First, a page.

Role of Asymmetric information in Subprime crisis
March 25, 2017 at 4:40 am #15748kingslyParticipant
In what sense did asymmetric information problems contribute to any of the recent financial crisis of the world (Subprime crisis/East Asian Crisis/Latin America Crisis)March 25, 2017 at 4:48 am #15749kingslyParticipant
Asymmetric information was one of the fundamental reasons behind the financial crisis (subprime crisis) of 2008.
The Federal Reserve controls the level of short term interest rates in the U.S economy. Back in 1990 the boom in investment because of the dot com bubble was followed by a burst in 2000’s. The U.S economy slowed down and the Federal Reserve lowered the interest to 1%. The biggest dream for every person living in the United States of America was to have his/her own house and when interests rate were as low as 1%, people could see their dream turning into a reality and started to borrow from banks and buy houses. This led to an increase House prices, 8% in 2001 and 14% in 2004-2005. Hence, people started to buy even bigger homes than they should have not only for consumption purpose (for living in it) but also for investment purposes with the aim of selling it off at a higher value.
A significant portion of additional demand for loans came from segments of population with “low credit ratings”- the so called subprime segments, who had earlier been denied. On the supply side such low interest rate allowed bankers to take on more leverage in the sense that they can borrow significant amount of money from the FED at such low interest rates and make more risky bets than they would have if interest rates were higher. Hence there is an abundance of cheap credit that makes borrowing money easier for banks and for borrowers.
Now property was considered by the bankers as the safest collateral and with rising prices they were willing to make mortgage deals they assumed the buyer may not be able to repay. And if the buyer defaulted the bank would get a property asset whose value is rising, these loans are called the subprime mortgages given to people with bad credit (no proof of income no down payments) or people with no credit history or may be to people with even history of defaults.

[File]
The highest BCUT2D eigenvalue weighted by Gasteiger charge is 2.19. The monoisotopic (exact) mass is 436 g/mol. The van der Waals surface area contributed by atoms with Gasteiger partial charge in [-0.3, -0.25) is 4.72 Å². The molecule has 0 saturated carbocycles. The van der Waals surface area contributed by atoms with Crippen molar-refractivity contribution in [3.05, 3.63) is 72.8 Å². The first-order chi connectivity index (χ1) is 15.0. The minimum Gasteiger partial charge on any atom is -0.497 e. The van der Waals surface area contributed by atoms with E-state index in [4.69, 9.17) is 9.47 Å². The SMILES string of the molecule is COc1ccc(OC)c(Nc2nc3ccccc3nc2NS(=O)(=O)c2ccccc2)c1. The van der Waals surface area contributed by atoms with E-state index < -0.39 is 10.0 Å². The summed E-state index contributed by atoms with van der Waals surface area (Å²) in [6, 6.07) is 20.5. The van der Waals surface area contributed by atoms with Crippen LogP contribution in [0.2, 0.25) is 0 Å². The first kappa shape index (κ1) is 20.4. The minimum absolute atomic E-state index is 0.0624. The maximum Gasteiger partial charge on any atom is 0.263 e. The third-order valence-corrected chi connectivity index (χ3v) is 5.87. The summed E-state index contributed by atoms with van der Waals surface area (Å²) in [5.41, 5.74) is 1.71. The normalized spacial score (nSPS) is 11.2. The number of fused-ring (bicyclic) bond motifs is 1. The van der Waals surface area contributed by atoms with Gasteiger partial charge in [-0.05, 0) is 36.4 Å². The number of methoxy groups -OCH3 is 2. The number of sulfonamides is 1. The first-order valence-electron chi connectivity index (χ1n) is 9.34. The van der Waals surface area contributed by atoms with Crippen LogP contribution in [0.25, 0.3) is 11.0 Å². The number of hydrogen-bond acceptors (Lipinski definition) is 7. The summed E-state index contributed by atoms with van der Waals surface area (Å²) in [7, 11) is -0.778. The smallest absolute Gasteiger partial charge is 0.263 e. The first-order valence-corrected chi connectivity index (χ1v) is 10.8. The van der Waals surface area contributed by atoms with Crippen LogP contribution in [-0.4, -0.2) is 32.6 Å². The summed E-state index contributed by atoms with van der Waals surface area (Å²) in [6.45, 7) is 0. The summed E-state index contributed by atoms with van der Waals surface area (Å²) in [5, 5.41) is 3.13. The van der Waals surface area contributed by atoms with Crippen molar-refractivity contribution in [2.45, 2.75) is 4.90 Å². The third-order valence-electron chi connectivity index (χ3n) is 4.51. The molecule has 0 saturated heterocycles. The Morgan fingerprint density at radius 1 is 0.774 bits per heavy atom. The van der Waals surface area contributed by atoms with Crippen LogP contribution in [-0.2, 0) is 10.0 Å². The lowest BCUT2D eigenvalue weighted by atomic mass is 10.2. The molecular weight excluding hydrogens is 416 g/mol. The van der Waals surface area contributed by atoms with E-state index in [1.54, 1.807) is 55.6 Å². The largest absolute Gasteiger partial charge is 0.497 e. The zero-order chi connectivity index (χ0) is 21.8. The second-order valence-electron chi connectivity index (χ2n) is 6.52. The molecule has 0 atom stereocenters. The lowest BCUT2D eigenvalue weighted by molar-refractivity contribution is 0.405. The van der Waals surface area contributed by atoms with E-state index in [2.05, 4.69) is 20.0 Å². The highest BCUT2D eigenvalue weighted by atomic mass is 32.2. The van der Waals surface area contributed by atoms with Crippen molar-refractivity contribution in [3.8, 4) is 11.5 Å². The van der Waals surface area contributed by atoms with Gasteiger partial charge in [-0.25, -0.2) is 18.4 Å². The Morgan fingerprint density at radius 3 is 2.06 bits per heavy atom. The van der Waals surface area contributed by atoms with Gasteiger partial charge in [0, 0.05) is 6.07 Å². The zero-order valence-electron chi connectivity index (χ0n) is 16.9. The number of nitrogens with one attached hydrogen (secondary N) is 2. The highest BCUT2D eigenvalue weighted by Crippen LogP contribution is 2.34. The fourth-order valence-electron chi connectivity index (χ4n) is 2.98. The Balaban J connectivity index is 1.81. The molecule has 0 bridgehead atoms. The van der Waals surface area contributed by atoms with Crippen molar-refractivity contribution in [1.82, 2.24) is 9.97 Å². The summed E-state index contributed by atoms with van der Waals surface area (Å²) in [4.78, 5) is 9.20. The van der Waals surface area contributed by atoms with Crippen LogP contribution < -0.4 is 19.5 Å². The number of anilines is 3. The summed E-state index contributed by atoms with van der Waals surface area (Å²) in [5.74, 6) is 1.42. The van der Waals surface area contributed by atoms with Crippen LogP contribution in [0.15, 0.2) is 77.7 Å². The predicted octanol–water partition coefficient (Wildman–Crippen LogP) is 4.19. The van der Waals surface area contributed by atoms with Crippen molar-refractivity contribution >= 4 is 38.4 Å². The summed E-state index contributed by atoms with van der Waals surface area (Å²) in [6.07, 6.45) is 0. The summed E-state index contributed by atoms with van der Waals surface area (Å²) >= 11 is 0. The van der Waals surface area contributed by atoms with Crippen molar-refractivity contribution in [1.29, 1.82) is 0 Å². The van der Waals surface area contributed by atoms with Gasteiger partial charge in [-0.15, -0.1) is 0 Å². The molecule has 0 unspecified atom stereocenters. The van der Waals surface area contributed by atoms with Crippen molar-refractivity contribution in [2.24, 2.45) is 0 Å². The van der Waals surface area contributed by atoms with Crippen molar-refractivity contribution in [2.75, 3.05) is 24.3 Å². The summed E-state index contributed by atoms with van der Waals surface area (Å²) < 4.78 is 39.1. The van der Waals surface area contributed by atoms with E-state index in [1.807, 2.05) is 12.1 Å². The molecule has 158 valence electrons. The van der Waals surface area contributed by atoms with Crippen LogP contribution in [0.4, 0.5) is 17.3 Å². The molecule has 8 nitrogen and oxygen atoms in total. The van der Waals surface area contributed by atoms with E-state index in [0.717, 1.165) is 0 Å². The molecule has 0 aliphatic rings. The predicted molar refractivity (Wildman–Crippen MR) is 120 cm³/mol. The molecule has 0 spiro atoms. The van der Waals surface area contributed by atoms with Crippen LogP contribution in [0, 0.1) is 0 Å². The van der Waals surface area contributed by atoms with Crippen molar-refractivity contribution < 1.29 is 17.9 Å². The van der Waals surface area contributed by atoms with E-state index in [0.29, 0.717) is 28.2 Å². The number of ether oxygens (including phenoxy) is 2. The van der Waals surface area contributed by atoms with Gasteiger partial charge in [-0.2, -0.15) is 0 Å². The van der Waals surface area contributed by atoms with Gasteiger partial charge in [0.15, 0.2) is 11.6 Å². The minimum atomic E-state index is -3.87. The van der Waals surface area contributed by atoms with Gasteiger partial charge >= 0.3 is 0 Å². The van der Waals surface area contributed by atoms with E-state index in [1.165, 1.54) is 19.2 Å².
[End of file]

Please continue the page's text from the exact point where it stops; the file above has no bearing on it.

These are called the subprime mortgages. This is where the problem of asymmetric information comes into the picture. THE BANKS ARE ADVERSELY SELECTING THE BORROWERS.
Coming back to the demand side the rising house prices gave the subprime borrowers the ability to keep refinancing into low interest rate mortgages(thus oiding defaults)even as the withdrew the home equity they had build up to buy more cars etc. The invest bankers in lieu of constantly rising property prices want to buy the mortgage, the lender(banks) sells it to him for a fee. The investment banker then borrowers millions of dollars to buy more such mortgages and turns them into CDO’S ( collateral debt obligation)including both prime and subprime mortgages. Here Moral Hazard comes into the picture since banks didn’t care about the quality of deals they were making because they sold them away in bundles and therefore sold the responsibility.
The investment banker divides the CDO’S into safe (AAA), OKAY, RISKY (UNRATED) and sells it to investors worldwide. The risky ones were sold to hedgers. Thus U.S financial sector thus bridged the gap between the over consuming and over stimulated U.S and the under consuming and under stimulated rest of the world but all this entire edifice rested on the housing market .New housing construction and existing housing sales provided new jobs in construction, real estate brokerage, and finance, while rising housing prices provided the home equity to refinance old loans and finance new consumption.
However all thus came to a halt after the FED raised interest rates and halted the house price rise in fact they plummeted. The homeowners began to default or just refuse to their loan back as they see the price of their own houses falling. The seemingly smart banker turns out to have a substantial portion of high rated but low quality securities on their balance sheet, some of the banks failed and some went bankrupt. The investors have also bought these and because they are worth nothing now the investors, don’t want to buy more, also go bankrupt and the entire financial system is frozen. Economies around the world went into a deep slump from which they are recovering now.
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